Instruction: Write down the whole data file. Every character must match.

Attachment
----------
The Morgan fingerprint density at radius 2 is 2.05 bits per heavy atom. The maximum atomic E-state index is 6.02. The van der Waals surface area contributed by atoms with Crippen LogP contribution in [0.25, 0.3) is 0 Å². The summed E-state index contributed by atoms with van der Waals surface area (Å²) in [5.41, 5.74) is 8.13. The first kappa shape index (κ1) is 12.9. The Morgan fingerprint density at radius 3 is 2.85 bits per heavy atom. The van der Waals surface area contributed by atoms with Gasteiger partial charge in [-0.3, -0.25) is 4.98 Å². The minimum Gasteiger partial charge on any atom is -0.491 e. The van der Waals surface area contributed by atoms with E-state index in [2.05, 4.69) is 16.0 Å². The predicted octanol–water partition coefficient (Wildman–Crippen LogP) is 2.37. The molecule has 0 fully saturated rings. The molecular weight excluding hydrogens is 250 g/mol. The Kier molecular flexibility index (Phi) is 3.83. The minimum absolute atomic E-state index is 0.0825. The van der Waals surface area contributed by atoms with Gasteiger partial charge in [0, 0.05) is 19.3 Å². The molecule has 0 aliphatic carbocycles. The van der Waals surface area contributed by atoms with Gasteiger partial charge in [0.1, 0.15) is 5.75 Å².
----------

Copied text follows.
The Morgan fingerprint density at radius 2 is 2.05 bits per heavy atom. The maximum atomic E-state index is 6.02. The van der Waals surface area contributed by atoms with Crippen LogP contribution in [0.25, 0.3) is 0 Å². The summed E-state index contributed by atoms with van der Waals surface area (Å²) in [5.41, 5.74) is 8.13. The first kappa shape index (κ1) is 12.9. The Morgan fingerprint density at radius 3 is 2.85 bits per heavy atom. The van der Waals surface area contributed by atoms with Gasteiger partial charge in [-0.3, -0.25) is 4.98 Å². The minimum Gasteiger partial charge on any atom is -0.491 e. The van der Waals surface area contributed by atoms with E-state index in [2.05, 4.69) is 16.0 Å². The predicted octanol–water partition coefficient (Wildman–Crippen LogP) is 2.37. The molecule has 0 fully saturated rings. The molecular weight excluding hydrogens is 250 g/mol. The Kier molecular flexibility index (Phi) is 3.83. The minimum absolute atomic E-state index is 0.0825. The van der Waals surface area contributed by atoms with Gasteiger partial charge in [0, 0.05) is 19.3 Å². The molecule has 0 aliphatic carbocycles. The van der Waals surface area contributed by atoms with Gasteiger partial charge in [0.1, 0.15) is 5.75 Å².